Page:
Engagement of the private sector just isn’t only a ethical imperative, but additionally a matter of enlightened self-interest. Firms finest succeed after they earn the belief of their group, investors, supplier partners, prospects and society through the creation of lengthy-time period economic worth, a dedication to making the world a greater place and a concentrate on constructing sturdy social capital within their group. Enterprise cannot reach failed societies.

As we have seen at Henry Schein time and again, no single sector can successfully deal with world health crises; public-personal partnerships are the one effective solution. The non-public sector’s important assets, infrastructure, expertise and relationships could be leveraged to drive motion, in partnership with the other sectors of society. For instance, Henry Schein has pledged a donation of more than $1 million in private protective tools (PPE) to the CDC Basis and our NGO partners to help stop the unfold of Ebola in West Africa. Without the individual expertise of each entity in this equation, the effectiveness of this donation would be greatly diminished. And, in addition to partnerships between the sectors, close coordination among non-public sector actors can have a strong affect. Henry Schein has partnered closely with Becton, Dickinson and Firm (BD) and United Parcel Service, Inc. (UPS) for many years in the realm of catastrophe relief, and by drawing on our combined experience, our collective impact has been exponentially enhanced.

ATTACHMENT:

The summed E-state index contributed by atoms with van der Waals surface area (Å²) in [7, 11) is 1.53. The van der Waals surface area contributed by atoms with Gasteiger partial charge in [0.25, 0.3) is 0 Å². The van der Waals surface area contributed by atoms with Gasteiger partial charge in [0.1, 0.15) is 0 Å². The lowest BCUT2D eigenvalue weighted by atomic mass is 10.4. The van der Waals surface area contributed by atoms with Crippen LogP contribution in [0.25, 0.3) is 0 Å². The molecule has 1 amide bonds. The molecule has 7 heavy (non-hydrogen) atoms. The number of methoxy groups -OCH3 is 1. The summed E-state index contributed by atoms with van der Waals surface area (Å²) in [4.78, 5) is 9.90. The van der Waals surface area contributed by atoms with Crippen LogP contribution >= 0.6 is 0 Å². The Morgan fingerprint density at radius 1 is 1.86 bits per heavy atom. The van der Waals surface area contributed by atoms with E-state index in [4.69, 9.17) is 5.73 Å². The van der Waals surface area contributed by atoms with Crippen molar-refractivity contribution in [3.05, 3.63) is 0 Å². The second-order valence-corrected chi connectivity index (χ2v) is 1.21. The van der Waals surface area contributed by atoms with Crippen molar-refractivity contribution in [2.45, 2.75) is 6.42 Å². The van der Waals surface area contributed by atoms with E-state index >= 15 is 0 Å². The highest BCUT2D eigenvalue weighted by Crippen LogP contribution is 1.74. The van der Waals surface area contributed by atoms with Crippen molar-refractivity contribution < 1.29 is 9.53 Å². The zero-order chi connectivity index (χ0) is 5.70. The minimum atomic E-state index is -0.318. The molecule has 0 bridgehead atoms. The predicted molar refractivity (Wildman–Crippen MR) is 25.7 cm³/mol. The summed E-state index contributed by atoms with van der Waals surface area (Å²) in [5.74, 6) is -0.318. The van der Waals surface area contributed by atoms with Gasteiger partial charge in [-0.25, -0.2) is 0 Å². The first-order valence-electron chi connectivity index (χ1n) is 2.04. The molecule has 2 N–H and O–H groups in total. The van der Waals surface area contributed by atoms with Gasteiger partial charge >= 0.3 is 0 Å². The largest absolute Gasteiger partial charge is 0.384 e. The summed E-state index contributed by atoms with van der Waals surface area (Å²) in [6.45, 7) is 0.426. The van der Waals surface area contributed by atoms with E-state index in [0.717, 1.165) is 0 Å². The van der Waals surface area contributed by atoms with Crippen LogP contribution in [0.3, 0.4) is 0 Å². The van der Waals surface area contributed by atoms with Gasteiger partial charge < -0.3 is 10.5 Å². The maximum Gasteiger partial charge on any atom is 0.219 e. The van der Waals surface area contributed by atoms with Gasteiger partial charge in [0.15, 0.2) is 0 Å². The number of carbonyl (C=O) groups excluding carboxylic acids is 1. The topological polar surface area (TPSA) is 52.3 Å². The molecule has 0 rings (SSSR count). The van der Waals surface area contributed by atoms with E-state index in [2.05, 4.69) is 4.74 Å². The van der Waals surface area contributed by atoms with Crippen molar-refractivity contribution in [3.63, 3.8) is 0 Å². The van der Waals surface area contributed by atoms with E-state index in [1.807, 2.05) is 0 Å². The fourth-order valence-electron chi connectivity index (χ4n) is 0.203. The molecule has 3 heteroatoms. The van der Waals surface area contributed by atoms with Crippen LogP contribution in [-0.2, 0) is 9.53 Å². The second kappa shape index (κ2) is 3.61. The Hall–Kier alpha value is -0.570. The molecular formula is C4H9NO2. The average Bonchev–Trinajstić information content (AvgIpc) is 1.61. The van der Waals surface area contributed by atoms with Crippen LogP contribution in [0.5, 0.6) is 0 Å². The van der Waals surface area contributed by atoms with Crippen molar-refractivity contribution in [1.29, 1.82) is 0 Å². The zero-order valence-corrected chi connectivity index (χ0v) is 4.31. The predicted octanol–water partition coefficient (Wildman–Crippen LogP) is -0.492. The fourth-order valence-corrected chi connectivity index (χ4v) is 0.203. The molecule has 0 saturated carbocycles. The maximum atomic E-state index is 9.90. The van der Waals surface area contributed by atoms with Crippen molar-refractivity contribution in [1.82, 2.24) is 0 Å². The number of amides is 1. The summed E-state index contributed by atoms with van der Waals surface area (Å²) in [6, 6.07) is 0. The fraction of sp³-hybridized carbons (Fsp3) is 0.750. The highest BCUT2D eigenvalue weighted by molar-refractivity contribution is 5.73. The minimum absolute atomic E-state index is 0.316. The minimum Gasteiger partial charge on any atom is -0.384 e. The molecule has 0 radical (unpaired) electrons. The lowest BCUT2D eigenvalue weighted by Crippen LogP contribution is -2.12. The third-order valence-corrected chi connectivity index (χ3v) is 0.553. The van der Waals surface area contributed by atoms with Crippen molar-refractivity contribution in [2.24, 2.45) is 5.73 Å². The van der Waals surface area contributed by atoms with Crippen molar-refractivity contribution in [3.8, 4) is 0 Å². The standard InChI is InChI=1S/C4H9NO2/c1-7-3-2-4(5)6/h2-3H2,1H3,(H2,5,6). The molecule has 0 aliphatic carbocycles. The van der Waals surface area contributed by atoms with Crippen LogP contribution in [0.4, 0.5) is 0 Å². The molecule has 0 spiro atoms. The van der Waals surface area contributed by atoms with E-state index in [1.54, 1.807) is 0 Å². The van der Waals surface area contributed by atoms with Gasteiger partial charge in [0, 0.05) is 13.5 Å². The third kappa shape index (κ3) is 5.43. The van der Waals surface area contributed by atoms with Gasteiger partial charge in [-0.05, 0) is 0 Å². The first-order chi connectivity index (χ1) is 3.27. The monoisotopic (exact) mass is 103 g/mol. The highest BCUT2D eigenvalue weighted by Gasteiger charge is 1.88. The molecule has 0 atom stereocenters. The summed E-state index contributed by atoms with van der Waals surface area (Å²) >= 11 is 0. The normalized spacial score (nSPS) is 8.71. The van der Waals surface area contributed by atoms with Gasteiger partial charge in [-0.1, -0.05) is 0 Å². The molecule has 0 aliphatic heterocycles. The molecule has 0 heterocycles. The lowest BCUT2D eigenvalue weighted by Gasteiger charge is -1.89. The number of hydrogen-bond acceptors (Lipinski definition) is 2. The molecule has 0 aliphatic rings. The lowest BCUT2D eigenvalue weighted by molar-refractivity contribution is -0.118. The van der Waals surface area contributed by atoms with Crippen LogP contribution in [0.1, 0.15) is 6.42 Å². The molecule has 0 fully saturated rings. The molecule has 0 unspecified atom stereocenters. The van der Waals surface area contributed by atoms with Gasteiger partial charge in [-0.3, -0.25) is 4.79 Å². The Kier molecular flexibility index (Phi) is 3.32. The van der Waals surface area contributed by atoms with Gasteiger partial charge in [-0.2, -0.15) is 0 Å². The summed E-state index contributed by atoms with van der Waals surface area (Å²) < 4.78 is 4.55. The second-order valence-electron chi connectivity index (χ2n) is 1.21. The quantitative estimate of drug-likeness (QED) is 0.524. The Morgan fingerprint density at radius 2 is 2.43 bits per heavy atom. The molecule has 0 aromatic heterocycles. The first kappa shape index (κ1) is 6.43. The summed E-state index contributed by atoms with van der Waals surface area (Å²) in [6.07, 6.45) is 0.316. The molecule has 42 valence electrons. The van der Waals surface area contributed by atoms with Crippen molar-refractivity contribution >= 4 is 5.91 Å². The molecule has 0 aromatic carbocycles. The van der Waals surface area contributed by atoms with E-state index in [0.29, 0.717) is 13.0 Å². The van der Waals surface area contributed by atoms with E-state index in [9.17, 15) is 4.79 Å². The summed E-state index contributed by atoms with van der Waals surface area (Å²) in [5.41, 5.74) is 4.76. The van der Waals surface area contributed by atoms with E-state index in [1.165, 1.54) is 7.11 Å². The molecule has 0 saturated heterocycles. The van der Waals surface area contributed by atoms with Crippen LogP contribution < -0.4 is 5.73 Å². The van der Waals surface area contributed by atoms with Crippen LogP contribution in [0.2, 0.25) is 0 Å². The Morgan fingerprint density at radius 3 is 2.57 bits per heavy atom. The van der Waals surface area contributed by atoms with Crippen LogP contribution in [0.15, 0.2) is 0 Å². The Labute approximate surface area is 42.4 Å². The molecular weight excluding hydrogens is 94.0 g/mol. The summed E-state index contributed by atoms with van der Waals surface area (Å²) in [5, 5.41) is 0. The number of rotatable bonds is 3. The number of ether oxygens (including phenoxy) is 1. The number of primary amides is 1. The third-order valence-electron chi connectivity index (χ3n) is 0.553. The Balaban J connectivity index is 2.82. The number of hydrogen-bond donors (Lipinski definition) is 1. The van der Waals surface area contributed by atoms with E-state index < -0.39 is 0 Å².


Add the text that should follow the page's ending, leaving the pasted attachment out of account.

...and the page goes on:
World Bank President Jim Kim expressed during the closing session in Davos that his aim for 2015 is to see the creation of a worldwide, multi-sector initiative to successfully reply to pandemics. Depend us in. Each of us has a essential role to play, and we in the personal sector stand able to assist a worldwide disaster preparedness initiative that includes multilateral stakeholders, NGOs, medical and disaster relief specialists. As I noted in Davos this year, “We await the decision and we will come.”

The world’s attention, now riveted by Ebola, can result in a renewed deal with studying from the errors of the past and the development of an effective, coordinated, international emergency response technique. If we have realized one lesson from the Ebola crisis, it’s that we haven’t discovered the lessons of all the previous crises. Allow us to not lose this opportunity to avoid wasting lives proper now and numerous lives in the future, whereas also reducing the great economic and security danger that “failed health states,” and the risk of pandemic, pose to the world.

Stanley M. Bergman is Chairman of the Board and CEO of Henry Schein, Inc., a Fortune 500® company and the world’s largest provider of well being care services and products to office-based dental, animal well being and medical practitioners, with more than 17,500 crew members and operations or affiliates in 28 international locations.